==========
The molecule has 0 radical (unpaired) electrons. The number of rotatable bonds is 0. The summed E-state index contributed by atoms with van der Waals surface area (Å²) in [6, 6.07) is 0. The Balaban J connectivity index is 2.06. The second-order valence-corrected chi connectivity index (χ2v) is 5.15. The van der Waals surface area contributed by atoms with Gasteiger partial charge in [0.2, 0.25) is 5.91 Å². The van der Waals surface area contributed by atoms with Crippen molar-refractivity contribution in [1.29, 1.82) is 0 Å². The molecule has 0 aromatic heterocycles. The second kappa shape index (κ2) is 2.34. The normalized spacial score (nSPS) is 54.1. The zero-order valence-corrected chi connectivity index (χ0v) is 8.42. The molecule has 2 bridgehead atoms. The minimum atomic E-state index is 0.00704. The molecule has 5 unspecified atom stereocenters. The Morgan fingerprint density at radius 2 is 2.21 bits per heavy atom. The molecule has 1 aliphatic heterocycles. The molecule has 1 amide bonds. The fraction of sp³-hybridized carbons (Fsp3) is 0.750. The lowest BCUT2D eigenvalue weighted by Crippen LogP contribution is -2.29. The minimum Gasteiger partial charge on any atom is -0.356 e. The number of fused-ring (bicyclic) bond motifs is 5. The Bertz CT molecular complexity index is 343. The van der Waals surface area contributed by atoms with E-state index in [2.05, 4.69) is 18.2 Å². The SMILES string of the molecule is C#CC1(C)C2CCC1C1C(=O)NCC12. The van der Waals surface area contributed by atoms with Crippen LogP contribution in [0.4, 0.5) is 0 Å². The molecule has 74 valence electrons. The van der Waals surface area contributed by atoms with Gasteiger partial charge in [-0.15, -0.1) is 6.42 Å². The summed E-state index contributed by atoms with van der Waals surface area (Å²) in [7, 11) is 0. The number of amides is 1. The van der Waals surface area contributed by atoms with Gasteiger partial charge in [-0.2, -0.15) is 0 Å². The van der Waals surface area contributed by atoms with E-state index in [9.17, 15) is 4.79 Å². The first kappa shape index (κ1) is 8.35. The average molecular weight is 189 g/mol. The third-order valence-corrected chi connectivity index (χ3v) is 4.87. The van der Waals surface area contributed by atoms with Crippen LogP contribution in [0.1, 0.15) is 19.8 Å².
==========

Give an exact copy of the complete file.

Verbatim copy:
The molecule has 0 radical (unpaired) electrons. The number of rotatable bonds is 0. The summed E-state index contributed by atoms with van der Waals surface area (Å²) in [6, 6.07) is 0. The Balaban J connectivity index is 2.06. The second-order valence-corrected chi connectivity index (χ2v) is 5.15. The van der Waals surface area contributed by atoms with Gasteiger partial charge in [0.2, 0.25) is 5.91 Å². The van der Waals surface area contributed by atoms with Crippen molar-refractivity contribution in [1.29, 1.82) is 0 Å². The molecule has 0 aromatic heterocycles. The second kappa shape index (κ2) is 2.34. The normalized spacial score (nSPS) is 54.1. The zero-order valence-corrected chi connectivity index (χ0v) is 8.42. The molecule has 2 bridgehead atoms. The minimum atomic E-state index is 0.00704. The molecule has 5 unspecified atom stereocenters. The Morgan fingerprint density at radius 2 is 2.21 bits per heavy atom. The molecule has 1 aliphatic heterocycles. The molecule has 1 amide bonds. The fraction of sp³-hybridized carbons (Fsp3) is 0.750. The lowest BCUT2D eigenvalue weighted by Crippen LogP contribution is -2.29. The minimum Gasteiger partial charge on any atom is -0.356 e. The number of fused-ring (bicyclic) bond motifs is 5. The Bertz CT molecular complexity index is 343. The van der Waals surface area contributed by atoms with E-state index in [2.05, 4.69) is 18.2 Å². The SMILES string of the molecule is C#CC1(C)C2CCC1C1C(=O)NCC12. The van der Waals surface area contributed by atoms with Crippen LogP contribution in [0.4, 0.5) is 0 Å². The molecule has 74 valence electrons. The van der Waals surface area contributed by atoms with Gasteiger partial charge in [-0.15, -0.1) is 6.42 Å². The summed E-state index contributed by atoms with van der Waals surface area (Å²) in [7, 11) is 0. The number of amides is 1. The van der Waals surface area contributed by atoms with Gasteiger partial charge in [-0.2, -0.15) is 0 Å². The van der Waals surface area contributed by atoms with E-state index in [9.17, 15) is 4.79 Å². The first kappa shape index (κ1) is 8.35. The average molecular weight is 189 g/mol. The third-order valence-corrected chi connectivity index (χ3v) is 4.87. The van der Waals surface area contributed by atoms with Crippen LogP contribution in [0.1, 0.15) is 19.8 Å².